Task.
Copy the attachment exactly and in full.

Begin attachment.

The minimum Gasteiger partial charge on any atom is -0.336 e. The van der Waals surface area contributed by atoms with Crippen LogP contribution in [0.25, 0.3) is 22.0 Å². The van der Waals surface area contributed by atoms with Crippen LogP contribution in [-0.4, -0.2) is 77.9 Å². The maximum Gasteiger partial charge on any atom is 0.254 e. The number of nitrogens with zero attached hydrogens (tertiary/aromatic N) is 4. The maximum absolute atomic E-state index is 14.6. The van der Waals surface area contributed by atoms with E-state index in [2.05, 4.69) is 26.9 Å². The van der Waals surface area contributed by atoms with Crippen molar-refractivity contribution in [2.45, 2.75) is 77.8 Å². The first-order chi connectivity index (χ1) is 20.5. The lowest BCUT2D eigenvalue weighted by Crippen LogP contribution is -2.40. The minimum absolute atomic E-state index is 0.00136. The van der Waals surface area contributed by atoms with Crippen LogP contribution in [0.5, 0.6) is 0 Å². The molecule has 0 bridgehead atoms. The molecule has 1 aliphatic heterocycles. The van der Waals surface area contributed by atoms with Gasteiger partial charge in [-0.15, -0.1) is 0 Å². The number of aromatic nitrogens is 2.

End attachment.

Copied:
The minimum Gasteiger partial charge on any atom is -0.336 e. The van der Waals surface area contributed by atoms with Crippen LogP contribution in [0.25, 0.3) is 22.0 Å². The van der Waals surface area contributed by atoms with Crippen LogP contribution in [-0.4, -0.2) is 77.9 Å². The maximum Gasteiger partial charge on any atom is 0.254 e. The number of nitrogens with zero attached hydrogens (tertiary/aromatic N) is 4. The maximum absolute atomic E-state index is 14.6. The van der Waals surface area contributed by atoms with E-state index in [2.05, 4.69) is 26.9 Å². The van der Waals surface area contributed by atoms with Crippen molar-refractivity contribution in [2.45, 2.75) is 77.8 Å². The first-order chi connectivity index (χ1) is 20.5. The lowest BCUT2D eigenvalue weighted by Crippen LogP contribution is -2.40. The minimum absolute atomic E-state index is 0.00136. The van der Waals surface area contributed by atoms with Crippen LogP contribution in [0.5, 0.6) is 0 Å². The molecule has 0 bridgehead atoms. The molecule has 1 aliphatic heterocycles. The van der Waals surface area contributed by atoms with Gasteiger partial charge in [-0.15, -0.1) is 0 Å². The number of aromatic nitrogens is 2.